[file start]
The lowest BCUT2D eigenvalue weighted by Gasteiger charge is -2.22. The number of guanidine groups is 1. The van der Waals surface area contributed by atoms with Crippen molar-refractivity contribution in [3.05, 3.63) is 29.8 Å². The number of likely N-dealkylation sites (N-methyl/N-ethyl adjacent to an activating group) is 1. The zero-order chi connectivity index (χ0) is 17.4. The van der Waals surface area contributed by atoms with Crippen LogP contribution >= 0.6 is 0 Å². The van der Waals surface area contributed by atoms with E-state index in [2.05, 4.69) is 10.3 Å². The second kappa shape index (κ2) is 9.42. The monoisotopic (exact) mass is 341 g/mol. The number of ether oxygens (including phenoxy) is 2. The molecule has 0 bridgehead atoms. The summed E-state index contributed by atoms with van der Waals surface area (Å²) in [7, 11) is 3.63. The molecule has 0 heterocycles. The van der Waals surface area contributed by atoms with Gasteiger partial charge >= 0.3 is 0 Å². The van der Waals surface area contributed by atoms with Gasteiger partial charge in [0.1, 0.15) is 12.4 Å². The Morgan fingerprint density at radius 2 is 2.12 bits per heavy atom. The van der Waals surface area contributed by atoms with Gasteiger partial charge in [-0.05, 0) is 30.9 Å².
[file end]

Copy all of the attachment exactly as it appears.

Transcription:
The lowest BCUT2D eigenvalue weighted by Gasteiger charge is -2.22. The number of guanidine groups is 1. The van der Waals surface area contributed by atoms with Crippen molar-refractivity contribution in [3.05, 3.63) is 29.8 Å². The number of likely N-dealkylation sites (N-methyl/N-ethyl adjacent to an activating group) is 1. The zero-order chi connectivity index (χ0) is 17.4. The van der Waals surface area contributed by atoms with Crippen LogP contribution >= 0.6 is 0 Å². The van der Waals surface area contributed by atoms with E-state index in [2.05, 4.69) is 10.3 Å². The second kappa shape index (κ2) is 9.42. The monoisotopic (exact) mass is 341 g/mol. The number of ether oxygens (including phenoxy) is 2. The molecule has 0 bridgehead atoms. The summed E-state index contributed by atoms with van der Waals surface area (Å²) in [7, 11) is 3.63. The molecule has 0 heterocycles. The van der Waals surface area contributed by atoms with Gasteiger partial charge >= 0.3 is 0 Å². The van der Waals surface area contributed by atoms with Gasteiger partial charge in [0.1, 0.15) is 12.4 Å². The Morgan fingerprint density at radius 2 is 2.12 bits per heavy atom. The van der Waals surface area contributed by atoms with Gasteiger partial charge in [-0.05, 0) is 30.9 Å².